Such checks would fall under the remit of the local Mayor and the Mayors in the municipalities that would have been subjected to door checks aren’t willing to carry them out.
Last November in an interview with the daily ‘Het Nieuwsblad”, Mr Jambon said “As far as I am concerned the municipal authorities should go door to door and ask who is living there. A check on residency, like the community police officer does when you move somewhere, until we know who exactly is there.”
However, the Mayor of Molenbeek Françoise Schepmans (Francophone liberal, photo) told the Francophone daily ‘La Capitale’ that there is “no question” of door to door checks being carried out as “It would cost too much and I don’t see the use of it”.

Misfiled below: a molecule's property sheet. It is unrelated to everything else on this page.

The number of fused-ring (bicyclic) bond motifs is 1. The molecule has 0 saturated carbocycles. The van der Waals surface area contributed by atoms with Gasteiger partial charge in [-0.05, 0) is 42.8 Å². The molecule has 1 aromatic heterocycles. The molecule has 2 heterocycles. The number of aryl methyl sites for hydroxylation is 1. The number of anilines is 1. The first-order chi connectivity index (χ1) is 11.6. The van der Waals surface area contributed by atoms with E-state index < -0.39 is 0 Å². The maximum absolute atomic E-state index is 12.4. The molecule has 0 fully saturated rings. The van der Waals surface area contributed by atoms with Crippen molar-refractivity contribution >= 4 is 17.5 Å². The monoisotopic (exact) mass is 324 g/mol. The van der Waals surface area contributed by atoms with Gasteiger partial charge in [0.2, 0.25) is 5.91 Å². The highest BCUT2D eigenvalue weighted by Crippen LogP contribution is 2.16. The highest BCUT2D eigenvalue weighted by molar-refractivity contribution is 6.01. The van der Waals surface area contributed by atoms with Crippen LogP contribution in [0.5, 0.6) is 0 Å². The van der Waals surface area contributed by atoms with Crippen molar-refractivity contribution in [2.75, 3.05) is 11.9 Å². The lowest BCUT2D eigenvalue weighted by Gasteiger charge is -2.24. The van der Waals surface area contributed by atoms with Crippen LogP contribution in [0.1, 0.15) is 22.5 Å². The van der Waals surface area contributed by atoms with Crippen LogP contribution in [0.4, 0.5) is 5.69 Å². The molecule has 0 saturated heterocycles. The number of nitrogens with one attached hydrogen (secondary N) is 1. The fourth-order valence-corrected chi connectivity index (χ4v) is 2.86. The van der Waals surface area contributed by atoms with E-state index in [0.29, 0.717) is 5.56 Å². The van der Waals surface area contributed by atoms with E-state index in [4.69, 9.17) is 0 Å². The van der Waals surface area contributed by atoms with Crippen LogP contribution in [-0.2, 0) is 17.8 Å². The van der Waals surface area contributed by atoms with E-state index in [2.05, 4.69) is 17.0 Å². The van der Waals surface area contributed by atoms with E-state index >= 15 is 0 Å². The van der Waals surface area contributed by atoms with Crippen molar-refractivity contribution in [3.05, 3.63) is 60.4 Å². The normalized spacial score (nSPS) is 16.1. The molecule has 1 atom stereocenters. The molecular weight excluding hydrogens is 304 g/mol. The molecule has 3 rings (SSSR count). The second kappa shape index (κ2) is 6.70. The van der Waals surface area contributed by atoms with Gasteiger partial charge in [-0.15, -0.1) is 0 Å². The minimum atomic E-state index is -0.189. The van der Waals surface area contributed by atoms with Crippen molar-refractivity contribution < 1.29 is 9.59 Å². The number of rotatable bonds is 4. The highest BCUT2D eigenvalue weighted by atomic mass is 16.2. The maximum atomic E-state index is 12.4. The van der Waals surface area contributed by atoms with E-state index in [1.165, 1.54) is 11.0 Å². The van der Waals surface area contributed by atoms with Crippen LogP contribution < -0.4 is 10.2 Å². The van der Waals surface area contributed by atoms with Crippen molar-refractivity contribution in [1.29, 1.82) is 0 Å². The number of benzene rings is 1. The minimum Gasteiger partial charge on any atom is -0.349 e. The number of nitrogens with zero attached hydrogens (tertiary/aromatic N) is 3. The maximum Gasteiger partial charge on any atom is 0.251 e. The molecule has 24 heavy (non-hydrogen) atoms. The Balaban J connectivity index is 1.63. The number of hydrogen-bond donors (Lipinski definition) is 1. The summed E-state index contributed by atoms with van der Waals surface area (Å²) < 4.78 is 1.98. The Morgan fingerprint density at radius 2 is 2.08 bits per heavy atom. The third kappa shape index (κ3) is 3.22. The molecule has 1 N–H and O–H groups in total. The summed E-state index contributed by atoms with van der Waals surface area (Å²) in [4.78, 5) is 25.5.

"This is not part of our priorities in the fight against terrorism. We should concentrate on people that are registered here. However, if he (Mr Jambon) wants to help digitalise our services so that our people are able to do their work better he is more than welcome to do so.
"Impossible to carry out door-to-door checks"
Ms Schepmans’ view is shared by the Chief Commissioner of the Brussels West Local Police Service Johan De Becker (photo). Mr De Becker says that Mr Jambon’s proposal for door-to-door checks is impractical.
He told the daily ‘Het Nieuwsblad’ that "95,000 people live in Molenbeek and it would be impossible to check every house.”
"Each year around 8,000 new residents register and some change their address four or five times within the space of a year due to poor living condition in certain buildings”
Mr Jambon’s office says that it remains the Minister's intention to get an idea of who is living where. Mr Jambon will discuss his plans to combat radicalisation and jihadism with Brussels’ mayors later this week.